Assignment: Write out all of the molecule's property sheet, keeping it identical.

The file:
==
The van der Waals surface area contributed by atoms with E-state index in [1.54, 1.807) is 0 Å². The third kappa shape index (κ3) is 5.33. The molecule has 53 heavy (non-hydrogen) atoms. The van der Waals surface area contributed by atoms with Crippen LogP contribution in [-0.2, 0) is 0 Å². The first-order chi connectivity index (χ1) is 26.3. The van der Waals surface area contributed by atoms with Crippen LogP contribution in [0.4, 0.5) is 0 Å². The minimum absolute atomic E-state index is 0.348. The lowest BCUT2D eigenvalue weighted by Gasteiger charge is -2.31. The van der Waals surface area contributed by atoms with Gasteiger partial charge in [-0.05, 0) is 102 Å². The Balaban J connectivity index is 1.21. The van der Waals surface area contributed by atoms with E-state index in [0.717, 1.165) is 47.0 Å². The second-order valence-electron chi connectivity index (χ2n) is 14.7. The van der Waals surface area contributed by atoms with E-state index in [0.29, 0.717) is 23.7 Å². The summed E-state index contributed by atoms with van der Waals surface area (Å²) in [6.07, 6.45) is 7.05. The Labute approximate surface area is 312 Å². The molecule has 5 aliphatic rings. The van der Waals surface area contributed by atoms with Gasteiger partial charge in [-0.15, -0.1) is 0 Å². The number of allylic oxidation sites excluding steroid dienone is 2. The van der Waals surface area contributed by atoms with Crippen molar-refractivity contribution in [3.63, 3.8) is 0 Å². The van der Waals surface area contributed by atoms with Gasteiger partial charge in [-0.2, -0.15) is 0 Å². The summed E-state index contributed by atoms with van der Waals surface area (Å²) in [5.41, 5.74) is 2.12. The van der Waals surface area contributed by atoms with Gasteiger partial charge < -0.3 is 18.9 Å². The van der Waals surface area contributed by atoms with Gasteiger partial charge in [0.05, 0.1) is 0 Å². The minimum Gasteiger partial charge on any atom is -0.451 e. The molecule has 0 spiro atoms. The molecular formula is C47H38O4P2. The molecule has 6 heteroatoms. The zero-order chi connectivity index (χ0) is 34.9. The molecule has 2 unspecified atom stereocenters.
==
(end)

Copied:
The van der Waals surface area contributed by atoms with E-state index in [1.54, 1.807) is 0 Å². The third kappa shape index (κ3) is 5.33. The molecule has 53 heavy (non-hydrogen) atoms. The van der Waals surface area contributed by atoms with Crippen LogP contribution in [-0.2, 0) is 0 Å². The first-order chi connectivity index (χ1) is 26.3. The van der Waals surface area contributed by atoms with Crippen LogP contribution in [0.4, 0.5) is 0 Å². The minimum absolute atomic E-state index is 0.348. The lowest BCUT2D eigenvalue weighted by Gasteiger charge is -2.31. The van der Waals surface area contributed by atoms with Gasteiger partial charge in [-0.05, 0) is 102 Å². The Balaban J connectivity index is 1.21. The van der Waals surface area contributed by atoms with E-state index in [0.717, 1.165) is 47.0 Å². The second-order valence-electron chi connectivity index (χ2n) is 14.7. The van der Waals surface area contributed by atoms with E-state index in [0.29, 0.717) is 23.7 Å². The summed E-state index contributed by atoms with van der Waals surface area (Å²) in [6.07, 6.45) is 7.05. The Labute approximate surface area is 312 Å². The molecule has 5 aliphatic rings. The van der Waals surface area contributed by atoms with Gasteiger partial charge in [-0.15, -0.1) is 0 Å². The number of allylic oxidation sites excluding steroid dienone is 2. The van der Waals surface area contributed by atoms with Crippen molar-refractivity contribution in [3.63, 3.8) is 0 Å². The van der Waals surface area contributed by atoms with Gasteiger partial charge in [-0.2, -0.15) is 0 Å². The summed E-state index contributed by atoms with van der Waals surface area (Å²) in [5.41, 5.74) is 2.12. The van der Waals surface area contributed by atoms with Gasteiger partial charge < -0.3 is 18.9 Å². The van der Waals surface area contributed by atoms with Gasteiger partial charge in [0.05, 0.1) is 0 Å². The minimum Gasteiger partial charge on any atom is -0.451 e. The molecule has 0 spiro atoms. The molecular formula is C47H38O4P2. The molecule has 6 heteroatoms. The zero-order chi connectivity index (χ0) is 34.9. The molecule has 2 unspecified atom stereocenters.